As others have pointed out, this film is essentially "Groundhog Day" set at Christmas with a younger protagonist. That's not a revelation. Anyone who has seen both films will catch the clear references to "Groundhog Day" in this film. And if I were rating this film based only on originality, it would get a very low score indeed. But the target audience for this probably will not have seen "Groundhog Day," and even so, the idea of repeating time is was not necessarily invented for "Groundhog Day." (See, for example, "12:01," which was a television movie released in the same year as "Groundhog Day.")
The premise is simple. Pete's Christmas does not go well. His parents forget to get him a gift, his brother blames him for things he didn't do, and his grandfather visits only to feel slighted and leave. Oh, well. Not every Christmas can be good. When Pete awakens the next day, it's Christmas yet again. And again. And again, and so forth. And as we go through probably hundreds of Christmases, Pete learns and one by one tries to right the wrongs of the first Christmas. In doing so, he learns a fair amount. I'll give an example that won't ruin much of the film, but it's a bit of a spoiler, so skip the next paragraph if you'd rather not have any more of the plot revealed.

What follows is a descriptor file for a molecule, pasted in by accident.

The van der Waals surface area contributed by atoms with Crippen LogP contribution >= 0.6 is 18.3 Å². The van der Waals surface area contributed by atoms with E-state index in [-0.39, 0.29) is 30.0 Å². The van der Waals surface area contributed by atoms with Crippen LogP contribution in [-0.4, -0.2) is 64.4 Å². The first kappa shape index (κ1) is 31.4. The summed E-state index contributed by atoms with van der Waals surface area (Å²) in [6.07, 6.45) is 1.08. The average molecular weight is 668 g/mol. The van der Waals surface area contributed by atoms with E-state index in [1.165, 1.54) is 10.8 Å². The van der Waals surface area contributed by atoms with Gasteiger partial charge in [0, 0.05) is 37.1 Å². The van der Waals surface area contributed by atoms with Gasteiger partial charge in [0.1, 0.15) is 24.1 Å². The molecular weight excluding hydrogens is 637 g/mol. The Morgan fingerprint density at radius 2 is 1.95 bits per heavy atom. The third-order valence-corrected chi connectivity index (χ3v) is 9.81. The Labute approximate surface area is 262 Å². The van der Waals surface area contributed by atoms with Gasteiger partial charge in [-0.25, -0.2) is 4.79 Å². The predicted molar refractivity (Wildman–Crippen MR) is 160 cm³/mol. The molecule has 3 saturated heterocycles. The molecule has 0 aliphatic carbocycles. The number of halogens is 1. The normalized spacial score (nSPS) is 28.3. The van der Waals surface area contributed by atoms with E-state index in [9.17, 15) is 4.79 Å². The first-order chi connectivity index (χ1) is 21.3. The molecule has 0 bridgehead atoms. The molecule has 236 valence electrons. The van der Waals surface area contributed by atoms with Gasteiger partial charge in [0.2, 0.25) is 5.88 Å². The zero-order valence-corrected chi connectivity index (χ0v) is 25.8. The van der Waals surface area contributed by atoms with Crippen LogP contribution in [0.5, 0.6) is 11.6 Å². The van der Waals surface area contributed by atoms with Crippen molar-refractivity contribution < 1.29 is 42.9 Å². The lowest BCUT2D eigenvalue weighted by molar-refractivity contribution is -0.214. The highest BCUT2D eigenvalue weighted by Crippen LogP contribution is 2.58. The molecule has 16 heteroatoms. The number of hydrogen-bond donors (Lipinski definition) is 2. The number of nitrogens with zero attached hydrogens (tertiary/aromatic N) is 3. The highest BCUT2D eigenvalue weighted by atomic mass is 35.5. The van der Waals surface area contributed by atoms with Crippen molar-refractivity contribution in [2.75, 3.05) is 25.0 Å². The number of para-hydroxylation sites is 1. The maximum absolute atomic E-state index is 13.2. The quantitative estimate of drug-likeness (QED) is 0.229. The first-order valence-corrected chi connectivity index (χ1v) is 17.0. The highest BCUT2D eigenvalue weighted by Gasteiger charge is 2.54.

As part of Christmas day, Pete and his brother play in a football game against the neighbors. At first, the neighbors win, as, it seems, they always do. But given the chance to relive the same day repeatedly, Pete realizes that he can win the game since he knows what the other team will do. And so he does--only to find out that his brother, the football star, is not satisfied. So Pete finds another way to win the game, this time addressing his brother's concerns. (Oh, and the solution seems silly and contrived.)
Certainly not the greatest film ever made, "Pete's Christmas" does have a certain charm and does seem to have its heart in the right place. And Bruce Dern as the cranky grandfather is lots of fun.